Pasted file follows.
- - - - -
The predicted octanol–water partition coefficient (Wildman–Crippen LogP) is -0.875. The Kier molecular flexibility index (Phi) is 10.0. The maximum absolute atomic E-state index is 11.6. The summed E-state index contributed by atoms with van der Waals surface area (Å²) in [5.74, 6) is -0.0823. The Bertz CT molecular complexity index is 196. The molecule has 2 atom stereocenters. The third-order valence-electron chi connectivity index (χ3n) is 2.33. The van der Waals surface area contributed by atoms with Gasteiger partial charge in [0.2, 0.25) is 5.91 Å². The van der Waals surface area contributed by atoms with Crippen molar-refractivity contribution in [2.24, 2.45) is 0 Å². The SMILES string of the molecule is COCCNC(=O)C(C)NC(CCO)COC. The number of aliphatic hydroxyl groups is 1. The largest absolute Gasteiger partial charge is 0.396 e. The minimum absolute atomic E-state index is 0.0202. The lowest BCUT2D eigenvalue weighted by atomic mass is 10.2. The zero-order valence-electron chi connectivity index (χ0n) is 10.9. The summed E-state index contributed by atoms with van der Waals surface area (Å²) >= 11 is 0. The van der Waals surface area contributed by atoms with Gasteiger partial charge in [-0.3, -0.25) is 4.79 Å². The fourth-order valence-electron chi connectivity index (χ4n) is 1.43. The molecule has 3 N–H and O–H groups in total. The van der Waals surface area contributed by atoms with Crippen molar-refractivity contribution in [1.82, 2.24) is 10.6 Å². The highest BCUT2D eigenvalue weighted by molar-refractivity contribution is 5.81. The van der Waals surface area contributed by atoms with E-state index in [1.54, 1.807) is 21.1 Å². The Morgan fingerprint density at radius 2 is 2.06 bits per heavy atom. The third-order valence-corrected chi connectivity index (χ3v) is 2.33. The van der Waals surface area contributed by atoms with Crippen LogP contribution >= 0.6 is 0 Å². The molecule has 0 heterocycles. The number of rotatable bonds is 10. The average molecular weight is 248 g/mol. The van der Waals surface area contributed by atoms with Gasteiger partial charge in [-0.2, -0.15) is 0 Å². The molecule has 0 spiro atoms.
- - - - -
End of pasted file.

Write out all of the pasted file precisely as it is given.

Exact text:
The predicted octanol–water partition coefficient (Wildman–Crippen LogP) is -0.875. The Kier molecular flexibility index (Phi) is 10.0. The maximum absolute atomic E-state index is 11.6. The summed E-state index contributed by atoms with van der Waals surface area (Å²) in [5.74, 6) is -0.0823. The Bertz CT molecular complexity index is 196. The molecule has 2 atom stereocenters. The third-order valence-electron chi connectivity index (χ3n) is 2.33. The van der Waals surface area contributed by atoms with Gasteiger partial charge in [0.2, 0.25) is 5.91 Å². The van der Waals surface area contributed by atoms with Crippen molar-refractivity contribution in [2.24, 2.45) is 0 Å². The SMILES string of the molecule is COCCNC(=O)C(C)NC(CCO)COC. The number of aliphatic hydroxyl groups is 1. The largest absolute Gasteiger partial charge is 0.396 e. The minimum absolute atomic E-state index is 0.0202. The lowest BCUT2D eigenvalue weighted by atomic mass is 10.2. The zero-order valence-electron chi connectivity index (χ0n) is 10.9. The summed E-state index contributed by atoms with van der Waals surface area (Å²) >= 11 is 0. The van der Waals surface area contributed by atoms with Gasteiger partial charge in [-0.3, -0.25) is 4.79 Å². The fourth-order valence-electron chi connectivity index (χ4n) is 1.43. The molecule has 3 N–H and O–H groups in total. The van der Waals surface area contributed by atoms with Crippen molar-refractivity contribution in [1.82, 2.24) is 10.6 Å². The highest BCUT2D eigenvalue weighted by molar-refractivity contribution is 5.81. The van der Waals surface area contributed by atoms with E-state index in [1.54, 1.807) is 21.1 Å². The Morgan fingerprint density at radius 2 is 2.06 bits per heavy atom. The third-order valence-corrected chi connectivity index (χ3v) is 2.33. The van der Waals surface area contributed by atoms with Crippen LogP contribution >= 0.6 is 0 Å². The molecule has 0 heterocycles. The number of rotatable bonds is 10. The average molecular weight is 248 g/mol. The van der Waals surface area contributed by atoms with Gasteiger partial charge in [-0.2, -0.15) is 0 Å². The molecule has 0 spiro atoms.